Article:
The Language of the Kitchen

I know I’ve been writing a lot on Guatemala as of late. But, hey, there’s been a lot to write about. Like, for instance, the fact that I recently got into the kitchen to cook side by side with Ana Maria Chali Calan this week.

kitchen-language-postMany of you know that Christopher and I support Ana Maria’s daughter Mayra in her university studies, and I’ve written about what that means to me. But when we first became connected with the Calan family, I never imagined that Ana Maria and I would be teaching a class together here in Healdsburg.

A couple of months ago, although it seems like days, a few of us had a little planning session in my garden about how to bring Ana Maria back to the states. Slow Food Sonoma County had brought Ana Maria here in November 2008, as the leader of the indigenous women’s association AMIDI, to exchange ideas about farming and foodways in Guatemala and America.

One concern that Ana Maria voiced in 2008 was the proliferation of poorly ventilated stoves, which are both a safety and health hazard. As a result of Ana Maria’s diplomacy here, our organization was able to raise enough money to donate 41 fuel-efficient stoves shortly after her return, one to each member of AMIDI. But it didn’t stop there. Guatemalan officials heard about the stoves and went to the village to see them in action. They were so impressed that they decided to install over 6,000 of them throughout highland villages, improving—and likely even saving—numerous lives.

Fast forward—and I mean fast forward (the generous Bowmans sprung for Ana Maria’s ticket and Marilee mobilized everything expertly)—to Thursday, the day after Ana Maria arrived here in the U.S. I’m standing side by side with Ana Maria, I in my chef’s jacket and she in her huipil, and we’re preparing to teach a class together on using stone tools.

She teaches how to grind corn on a metate and hand-pat tortillas. I talked about making salsas and sauces in molcajetes (you all know I’m smitten for mortars and pestles) and then put everyone to work making their own. I even made Sandra’s Pollo en Jocon and got a thumbs up from Ana Maria herself.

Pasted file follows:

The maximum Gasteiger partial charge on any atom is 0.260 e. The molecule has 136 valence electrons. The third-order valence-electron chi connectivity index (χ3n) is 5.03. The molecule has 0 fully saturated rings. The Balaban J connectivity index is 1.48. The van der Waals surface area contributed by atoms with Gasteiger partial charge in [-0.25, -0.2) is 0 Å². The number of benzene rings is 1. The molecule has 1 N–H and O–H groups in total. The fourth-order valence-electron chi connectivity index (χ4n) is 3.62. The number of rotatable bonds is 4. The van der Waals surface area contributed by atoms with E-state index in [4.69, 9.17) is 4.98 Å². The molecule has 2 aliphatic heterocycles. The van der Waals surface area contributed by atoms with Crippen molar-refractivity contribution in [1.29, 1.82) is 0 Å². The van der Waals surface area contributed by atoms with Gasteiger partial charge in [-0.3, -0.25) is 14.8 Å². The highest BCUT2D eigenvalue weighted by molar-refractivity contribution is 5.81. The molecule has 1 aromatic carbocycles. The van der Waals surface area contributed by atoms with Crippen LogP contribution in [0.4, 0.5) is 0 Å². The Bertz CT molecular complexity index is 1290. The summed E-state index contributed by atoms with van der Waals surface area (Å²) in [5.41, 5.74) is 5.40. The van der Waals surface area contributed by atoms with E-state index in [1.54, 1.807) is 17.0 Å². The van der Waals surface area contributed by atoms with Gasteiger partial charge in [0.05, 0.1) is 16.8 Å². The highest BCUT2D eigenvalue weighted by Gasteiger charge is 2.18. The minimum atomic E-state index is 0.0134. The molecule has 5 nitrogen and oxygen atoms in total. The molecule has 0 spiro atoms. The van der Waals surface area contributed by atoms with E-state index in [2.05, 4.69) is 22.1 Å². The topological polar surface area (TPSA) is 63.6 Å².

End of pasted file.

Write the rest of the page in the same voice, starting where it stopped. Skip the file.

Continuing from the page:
This year, Ana Maria’s village faces even graver issues: the village was hit heavily by mudslides after a recent tropical storm. The water system was destroyed, houses were heavily damaged, and crops and fields and livestock were washed away. But she, they, will persevere. And we will be there to support them (if you’d like to help, click here on the donation page we’ve set up).

The language of the kitchen is universal (of course, it helps to have Marilee there translating). It never ceases to amaze me, whether in Mexico, France, Guatemala, Greece or right here at home, how strong and natural the bonds become when people are elbow to elbow washing leaves or shredding chicken or pounding herbs. Bodies relax. Divides disappear. Conversation flows freely … even when spoken in a foreign tongue.

Ode to Mortars and Pestles

By Lia Huber

I have a thing for mortars and pestles. Part of my fascination, I think, comes from the fact that they’re so utterly primitive. They don’t have a plug. They don’t make motorized noise. They don’t even have a sharp edge. Even the name—mortar and pestle—is simple when traced back to its Latin source: “mortarium” means receptacle for pounding and “pestillum” means pounder.

mortar-pestle-postBut don’t let the simplistic nature fool you into thinking they’re not useful tools. I use mine far more often than my food processor. With just a few whacks and a pinch of salt, garlic and herbs are rendered into a pungent paste; spices are crushed to fragrant bits; simple vegetables are transformed into a surprisingly full-flavored sauce. And you get to let off steam while taking in a little aromatherapy.

Part of what makes mortars and pestles so effective is that pounding ruptures the cells in food, as opposed to slicing or processing which semi-cauterizes them. That’s why one clove of pounded garlic can taste and smell so much more powerful than three cloves of minced.

No wonder nearly every culture has created its own version over the millennia. Each is made of materials abundant in a particular region and fashioned for the culinary needs of a particular cuisine. In France, they tend to be deep bowls made of marble. In Southeast Asia, they’re conical and often made of clay with a wooden mortar. In Latin America, you’ll find giant stone receptacles called molcajetes with a nubbin of a pestle called a tejolete.

It was a quest for the perfect molcajete, in fact, that cemented my infatuation with the tool. My husband and I were on an extended road trip from San Francisco to Costa Rica and had just spent a week in Cuernavaca, Mexico, taking a cooking class. Many modern sauces are now made in blenders, but the dishes that stole the show for me were the ones we pounded in the behemoth basalt molcajetes. The following week, when we paused in Oaxaca for a couple of weeks, I was determined to find the perfect version amidst the city’s sprawling market.

We searched for hours and hours and had almost given up when we turned the corner and spotted it—wide and irregular and pitted and rough. A tiny woman rose to her feet in front of the stall. Her face crinkled into a smile and as we looked each other in the eyes I could see a joy that matched my own. It felt, somehow, like we’d been seeking one another. We made the exchange and shared a hug, and Christopher and I packed up the molcajete for the remainder of the drive. Later, when we pulled the bowl out in our Costa Rica kitchen, I noticed that the bowl had writing around the edge—Recuerdo de Oaxaca, memories of Oaxaca.

I hope that woman knows how rich they are.